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Why I’ll be watching CONCACAF Cup on FOX Sports, not Univision


Ever since I started watching soccer on English-language U.S. television regularly in August 1994 (as a replacement for Major League Baseball, which had a player strike and had to cancel the World Series that year), I have always believed that the development of home-grown North American sportscasters is one small but essential element to the growth of soccer as a televised sports entertainment product.

Through the 13 years (1995-2007) I spent running, the 5 years (2002-2006) I spent on the voting panel of the Fútbol de Primera Radio U.S. Player of the Year Award, and through several freelance sports reporting opportunities (the last soccer match I covered was Match #2 of the infamous “loser goes of business” 2001 Major League Soccer (MLS) Semifinal series between the San Jose Earthquakes and the Miami Fusion), I have interacted with North American sportscasters and sports television executives who are involved with soccer coverage.

Over the years, I have gone out of my way to offer unsolicited, constructive advice to these professionals, starting in late 1994 when I left two messages in the voice mailbox of an ESPN play-by-play announcer who had difficulty pronouncing French and German names during UEFA Champions League telecasts, continuing through the past decade (example), and more recently to several Canadian broadcasters who were involved with the production of FOX Soccer Report from Winnipeg, Manitoba.

SEE MORE: CONCACAF Cup: Mexico’s defense looks surprisingly settled ahead of USA playoff.

For the first time in 21 years, I have finally noticed what I believe to be a team of home-grown North American soccer broadcasters who can match the quality of many British-born announcing teams.

I watched the FOX Sports 1 broadcasts of both the San Jose Earthquakes vs Real Salt Lake and the Seattle Sounders vs Los Angeles Galaxy MLS matches on the past two Sundays. Even though neither match was what one would consider to be an example of the so-called “beautiful game,” I watched both matches live in their entirely because I wanted to listen to what the broadcast team of John Strong, Alexi Lalas, and Julie Stewart-Binks had to say.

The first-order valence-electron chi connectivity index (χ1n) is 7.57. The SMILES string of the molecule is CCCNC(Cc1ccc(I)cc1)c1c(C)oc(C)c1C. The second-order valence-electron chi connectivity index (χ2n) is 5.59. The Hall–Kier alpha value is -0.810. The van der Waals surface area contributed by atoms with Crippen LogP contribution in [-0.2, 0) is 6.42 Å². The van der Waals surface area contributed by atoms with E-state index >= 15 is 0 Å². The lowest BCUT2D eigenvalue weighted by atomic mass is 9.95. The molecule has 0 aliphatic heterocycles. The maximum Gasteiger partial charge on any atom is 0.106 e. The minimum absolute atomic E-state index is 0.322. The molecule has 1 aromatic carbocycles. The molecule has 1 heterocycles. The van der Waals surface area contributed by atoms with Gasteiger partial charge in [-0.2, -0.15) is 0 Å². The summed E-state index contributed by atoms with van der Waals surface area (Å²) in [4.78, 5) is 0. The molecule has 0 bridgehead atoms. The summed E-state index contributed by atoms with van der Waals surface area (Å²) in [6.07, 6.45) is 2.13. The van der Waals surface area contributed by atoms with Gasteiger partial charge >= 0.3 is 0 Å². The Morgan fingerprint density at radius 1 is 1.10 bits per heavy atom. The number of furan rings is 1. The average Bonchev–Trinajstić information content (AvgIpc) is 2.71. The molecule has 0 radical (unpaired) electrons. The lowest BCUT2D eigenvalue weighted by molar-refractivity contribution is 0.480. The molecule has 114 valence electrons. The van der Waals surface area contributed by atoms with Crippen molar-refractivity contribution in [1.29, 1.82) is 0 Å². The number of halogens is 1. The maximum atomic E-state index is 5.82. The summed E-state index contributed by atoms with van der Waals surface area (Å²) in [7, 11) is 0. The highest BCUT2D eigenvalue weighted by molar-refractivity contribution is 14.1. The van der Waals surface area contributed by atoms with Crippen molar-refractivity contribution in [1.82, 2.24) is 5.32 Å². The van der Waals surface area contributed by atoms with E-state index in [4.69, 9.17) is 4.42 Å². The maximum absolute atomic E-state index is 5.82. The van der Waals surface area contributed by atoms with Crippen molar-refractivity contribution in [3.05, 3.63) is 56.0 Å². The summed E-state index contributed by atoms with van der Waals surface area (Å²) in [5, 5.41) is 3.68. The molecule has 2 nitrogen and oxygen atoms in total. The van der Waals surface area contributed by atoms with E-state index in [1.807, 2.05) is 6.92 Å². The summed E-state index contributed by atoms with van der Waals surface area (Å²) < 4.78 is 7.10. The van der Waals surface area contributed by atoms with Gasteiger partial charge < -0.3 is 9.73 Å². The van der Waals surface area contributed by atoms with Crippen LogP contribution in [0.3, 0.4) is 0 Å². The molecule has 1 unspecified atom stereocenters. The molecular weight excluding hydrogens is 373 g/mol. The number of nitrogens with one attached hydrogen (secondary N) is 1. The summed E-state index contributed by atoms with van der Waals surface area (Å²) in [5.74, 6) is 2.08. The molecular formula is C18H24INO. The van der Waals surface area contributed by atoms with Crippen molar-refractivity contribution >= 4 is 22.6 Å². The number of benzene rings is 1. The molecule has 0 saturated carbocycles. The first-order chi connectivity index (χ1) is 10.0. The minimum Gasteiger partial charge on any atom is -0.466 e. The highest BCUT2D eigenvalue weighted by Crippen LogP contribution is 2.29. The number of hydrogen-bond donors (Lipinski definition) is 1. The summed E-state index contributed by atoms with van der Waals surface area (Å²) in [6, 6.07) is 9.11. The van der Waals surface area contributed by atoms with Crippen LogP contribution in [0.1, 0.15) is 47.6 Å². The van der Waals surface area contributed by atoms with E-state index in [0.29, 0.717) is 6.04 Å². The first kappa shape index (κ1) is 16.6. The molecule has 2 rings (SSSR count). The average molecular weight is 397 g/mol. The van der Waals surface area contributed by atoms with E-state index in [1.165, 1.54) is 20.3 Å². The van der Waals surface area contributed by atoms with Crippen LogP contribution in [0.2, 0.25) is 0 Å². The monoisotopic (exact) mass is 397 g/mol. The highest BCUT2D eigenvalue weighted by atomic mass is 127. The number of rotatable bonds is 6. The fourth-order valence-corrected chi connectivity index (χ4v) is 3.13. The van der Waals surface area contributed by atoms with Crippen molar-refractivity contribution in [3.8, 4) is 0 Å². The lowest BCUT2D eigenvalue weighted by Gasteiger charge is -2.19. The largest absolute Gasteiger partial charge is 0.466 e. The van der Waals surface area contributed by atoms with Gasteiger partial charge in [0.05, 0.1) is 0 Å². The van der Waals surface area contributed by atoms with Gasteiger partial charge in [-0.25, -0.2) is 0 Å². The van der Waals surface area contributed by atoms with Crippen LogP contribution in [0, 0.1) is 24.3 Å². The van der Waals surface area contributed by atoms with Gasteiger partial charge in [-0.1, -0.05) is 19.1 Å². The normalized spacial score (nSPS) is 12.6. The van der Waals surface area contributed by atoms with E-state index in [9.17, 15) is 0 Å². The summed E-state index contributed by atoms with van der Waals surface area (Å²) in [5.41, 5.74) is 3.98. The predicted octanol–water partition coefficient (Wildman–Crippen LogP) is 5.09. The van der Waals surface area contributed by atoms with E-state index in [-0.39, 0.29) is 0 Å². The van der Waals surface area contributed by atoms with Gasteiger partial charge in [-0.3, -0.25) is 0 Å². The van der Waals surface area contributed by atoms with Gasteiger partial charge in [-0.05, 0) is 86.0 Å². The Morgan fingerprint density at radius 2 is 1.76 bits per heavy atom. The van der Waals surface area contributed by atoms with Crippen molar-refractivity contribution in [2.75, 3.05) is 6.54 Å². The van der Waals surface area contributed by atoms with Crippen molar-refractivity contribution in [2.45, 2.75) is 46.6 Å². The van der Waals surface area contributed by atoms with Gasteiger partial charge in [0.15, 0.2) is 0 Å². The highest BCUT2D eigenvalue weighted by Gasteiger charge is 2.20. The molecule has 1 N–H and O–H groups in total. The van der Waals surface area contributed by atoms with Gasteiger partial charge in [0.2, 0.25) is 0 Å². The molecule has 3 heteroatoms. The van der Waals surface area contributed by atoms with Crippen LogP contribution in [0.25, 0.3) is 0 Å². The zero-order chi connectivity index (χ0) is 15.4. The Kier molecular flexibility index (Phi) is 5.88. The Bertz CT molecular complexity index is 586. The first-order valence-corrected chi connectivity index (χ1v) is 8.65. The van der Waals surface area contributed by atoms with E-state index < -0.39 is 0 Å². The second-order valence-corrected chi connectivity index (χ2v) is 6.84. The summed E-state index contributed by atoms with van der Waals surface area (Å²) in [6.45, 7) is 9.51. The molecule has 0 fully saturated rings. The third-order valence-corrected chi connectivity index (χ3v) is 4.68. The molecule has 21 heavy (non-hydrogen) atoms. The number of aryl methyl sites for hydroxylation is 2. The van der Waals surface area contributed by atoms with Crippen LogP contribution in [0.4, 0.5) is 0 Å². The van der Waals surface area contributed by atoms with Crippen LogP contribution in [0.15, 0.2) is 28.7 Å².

SEE MORE: FOX Sports hires John Strong as commentator to strengthen its soccer coverage.

Ever since John Strong started broadcasting soccer at the national sports network level a few years ago, I have noticed the quality of his play-by-play commentary. When FOX Sports President/COO/Executive Producer Eric Shanks experimented with Gus Johnson in 2013, I emailed Mr. Shanks the following:

“While I fully understand the reason you assigned Gus Johnson to call high-profile soccer matches (and I respect Johnson for taking on reputation risk by venturing into soccer), FOX Sports already has an American soccer announcer that the hardcore audience likes and respects: John Strong (who calls CONCACAF Champions League and UEFA Europa League matches). I know several die-hard American soccer consumers (including but not limited to British-Americans), notably publisher Christopher Harris, who like what Strong has brought to the American soccer community: a young professional broadcaster who works hard and respects the audience.”

To his credit, Mr. Shanks listened to his audience. He and FOX Sports EVP of Production John Entz signed John Strong to an exclusive agreement in January 2015 and assigned him to call high-profile soccer matches originating from stadiums in North America, including MLS, the CONCACAF Gold Cup, and the upcoming high-stakes CONCACAF Cup encounter between eternal rivals USA and Mexico.